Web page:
Jeong Han-wool, the winner of ‘2012 IHRMC’
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Jeong Han-wool, the winner of ‘2012 IHRMC’
  • GLOBE
  • 승인 2013.01.16 14:01
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There is a student who worked as a blog reporter in the Anti-Corruption & Civil Rights Commission and won an award from the Minister of Justice in the ‘2012 International Human Rights Moot Court (2012 IHRMC)’ in the midst of her busy school life. The student is Jeong Han-wool in the Department of Law. The CBNU Globe met Jeong, who has special passion for and understanding of refugees.

1. I heard that you won an award from the Minister of Justice in ‘2012 International Human Rights Moot Court’. What did you feel, and how did you get through this moot court?

At first, I expected the moot court’s atmosphere was fierce for victory. Contrary to my expectation, the International Human Rights Moot Court was a good place for learning about humanity, so I think participating in this moot court was very good choice. During the moot court, competing against well-informed rival teams and diverse opinions about refugees’ position and the nation’s position pleased me very much. At the same time, it made me feel pressure. By hearing diverse opinions about the same problem, I felt the scope of my thinking was expanding. Also, keen advice and teaching from judges will be help for my future. As an undergraduate, I had difficulty to understand basic manners and rules the law court defends. Through this moot court, I learned so much about that.

2. How did you form your team ‘LAWSPES’?

My team ‘LAWSPES’ consists of three students, Kim Na-ra in Kyung Hee University, Hwang Hyo-jeung in Soongsil University and me. We met on the Supreme Court Young Blogger Committee hosted by the Supreme Court’s press office. The Supreme Court Young Blogger Committee is formed from 20 reporters in college. All the team members except for me live in Seoul. Because we are far apart, we couldn’t meet frequently. I kept in touch with the team members. I went to Seoul more than once a mouth and met them for preparing for moot court.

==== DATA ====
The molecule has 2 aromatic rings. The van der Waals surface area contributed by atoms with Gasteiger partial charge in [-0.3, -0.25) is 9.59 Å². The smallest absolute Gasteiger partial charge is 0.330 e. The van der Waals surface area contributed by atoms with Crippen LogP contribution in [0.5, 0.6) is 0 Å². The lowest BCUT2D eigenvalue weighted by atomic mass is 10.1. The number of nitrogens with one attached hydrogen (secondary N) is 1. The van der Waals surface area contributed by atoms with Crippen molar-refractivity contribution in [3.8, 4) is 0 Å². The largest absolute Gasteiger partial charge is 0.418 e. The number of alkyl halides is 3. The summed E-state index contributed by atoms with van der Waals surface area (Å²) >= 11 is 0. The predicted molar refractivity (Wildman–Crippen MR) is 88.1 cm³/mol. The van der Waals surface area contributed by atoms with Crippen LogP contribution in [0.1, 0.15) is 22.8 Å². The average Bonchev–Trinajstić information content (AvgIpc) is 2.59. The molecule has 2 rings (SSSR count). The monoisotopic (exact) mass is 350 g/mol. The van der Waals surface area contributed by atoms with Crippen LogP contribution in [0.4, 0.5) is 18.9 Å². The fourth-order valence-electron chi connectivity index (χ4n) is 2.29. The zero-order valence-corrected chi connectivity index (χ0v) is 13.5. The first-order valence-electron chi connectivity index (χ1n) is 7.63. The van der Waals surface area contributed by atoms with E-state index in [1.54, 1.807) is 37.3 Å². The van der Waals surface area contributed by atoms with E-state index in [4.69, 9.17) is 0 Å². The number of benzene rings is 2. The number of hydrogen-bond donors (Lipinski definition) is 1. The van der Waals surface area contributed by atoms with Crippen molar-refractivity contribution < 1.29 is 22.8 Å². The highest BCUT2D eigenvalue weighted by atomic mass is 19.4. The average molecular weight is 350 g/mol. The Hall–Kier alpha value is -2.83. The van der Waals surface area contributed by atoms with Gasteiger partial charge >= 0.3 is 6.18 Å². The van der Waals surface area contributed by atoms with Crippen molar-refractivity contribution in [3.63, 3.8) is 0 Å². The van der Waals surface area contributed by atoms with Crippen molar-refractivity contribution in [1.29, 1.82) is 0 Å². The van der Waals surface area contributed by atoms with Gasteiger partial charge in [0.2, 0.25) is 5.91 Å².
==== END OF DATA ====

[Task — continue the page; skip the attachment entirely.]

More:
3. The judges evaluated that your team has abundant knowledge about refugees. How did you prepare for that?

In this moot court, we defended both the nation’s condition and the refugee’s condition about South Sudan Arab women’s unlawful entry into Ethiopia and their extradition. In the preparation of defense, we researched a lot about international law, International Covenants on Civil and Political Rights, and the Universal Declaration of Human Rights to argue to recognize a petitioner as a refugee. To insist this point, we studied hard about international treaty. Also, we researched and studied the United States Supreme Court’s precedents, the International Court of Justice’s precedents, and the manual of the United Nations High Commission for Refugees (UNHCR). Because most of the data was written in English, we had trouble, but the more we prepared for the moot court, the more I felt that the relationship of three countries (Sudan, South Sudan, and Ethiopia) looked like South Korea, North Korea, and China. Thus, I could look further into the problem and prepare very hard.

4. Were you especially interested in human rights law?

It is not exactly human rights law. I have a mind that I want to work at an international organization. For working at an international organization, I have to know a lot about international law. Since human rights are considered a basic and important problem in international society, international law is related with human rights law closely. Besides my future’s special goal, I always felt interest in international law, for example, Rwandan genocide. My friend who joined Amnesty International brought some favorable influence to me.

5. I heard winners would be given a chance to experience international human rights training. Have you any special plan with this training?

International human rights training will occur from, February 4th to 14th, 2013. We will visit cities such as Paris and Geneva. Those cities have many international organizations. The UNHRC located in Geneva is a representative international organization. We will not only visit this international organization but also meet the international organization’s executives. I joyfully look forward to meeting those executives. I think this meeting will be a good turning point in my lawyer life. In particular, I anticipate meeting Song Sang-hyun, president of the International Criminal Court (ICC). In order to learn more effectively than I expected, I am planning to study English before going to international human rights training.

6. What do you want to be in the future?

I want to be a challenging lawyer who makes a new law corresponding with justice. And I won’t surrender to the present’s law system, which was established in 1951 and could not embrace a variety of refugee notions. Also, to be a lawyer who has both cold-blooded intellect and humanity is my ideal.
I won’t surrender to the present’s law system.
This law system could not embrace a variety of refugee notions, because it was established in 1951.


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